In the book I go over the Downing Street memos in some detail, because they corroborate and flesh out other evidence that indicates that the President and his staff had not only decided to go to war, but had actually been attacking Iraq for months and months.

I think that the media kind of led the way in letting the American public not expect anything out of our government officials. Another thing I point out is that, regardless of what you think morally or ethically about government officials lying to the public, they also have a legal obligation, once they take their oath. That legal obligation is for them to follow the law of the United States.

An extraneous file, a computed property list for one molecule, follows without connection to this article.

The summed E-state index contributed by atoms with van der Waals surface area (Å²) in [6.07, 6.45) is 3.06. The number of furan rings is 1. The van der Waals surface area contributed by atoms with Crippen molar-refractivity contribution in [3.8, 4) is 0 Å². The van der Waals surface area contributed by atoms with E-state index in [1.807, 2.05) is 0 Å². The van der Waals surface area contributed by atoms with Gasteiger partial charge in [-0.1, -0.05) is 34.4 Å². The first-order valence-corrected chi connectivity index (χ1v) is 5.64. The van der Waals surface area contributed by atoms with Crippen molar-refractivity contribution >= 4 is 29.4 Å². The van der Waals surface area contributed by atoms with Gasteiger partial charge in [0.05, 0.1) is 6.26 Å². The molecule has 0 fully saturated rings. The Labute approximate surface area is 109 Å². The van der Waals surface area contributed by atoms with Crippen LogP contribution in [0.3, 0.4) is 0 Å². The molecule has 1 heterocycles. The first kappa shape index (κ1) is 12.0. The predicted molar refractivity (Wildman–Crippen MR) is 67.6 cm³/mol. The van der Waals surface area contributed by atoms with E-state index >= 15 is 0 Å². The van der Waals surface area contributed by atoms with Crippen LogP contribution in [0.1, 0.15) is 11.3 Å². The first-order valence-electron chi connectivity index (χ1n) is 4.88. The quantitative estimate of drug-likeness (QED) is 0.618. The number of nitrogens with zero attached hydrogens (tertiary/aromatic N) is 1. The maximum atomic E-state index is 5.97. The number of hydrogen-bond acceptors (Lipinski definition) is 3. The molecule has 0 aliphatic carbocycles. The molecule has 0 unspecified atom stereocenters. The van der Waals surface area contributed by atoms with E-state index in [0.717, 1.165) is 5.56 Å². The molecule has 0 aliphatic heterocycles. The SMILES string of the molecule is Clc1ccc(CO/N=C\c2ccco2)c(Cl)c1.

BuzzFlash: Leading up to Clinton's impeachment trial, the Republicans kept using the phrase: Well, he lied. He took an oath while he was being questioned by prosecutors, and he lied. Therefore, he broke the rule of law. Doesn’t matter if it was about a personal incident.

Yet we see, as you point out in your indictment in United States v. Bush et al., there is ample proof that the Bush Administration lied and defrauded the American public. Sometimes people forget this -- that it’s not just politics -- that they violated the rule of law.

Yet, in the Republican Party -- I’m asking a political question here -- suddenly "the rule of law" doesn’t matter anymore. This Administration feels it is above the law because it is pursuing, in their own minds, some higher calling. It’s not clear what the mission is that Bush still says he’s trying to accomplish, but they feel the end justifies the means. Breaking the law is justified by whatever the mission is.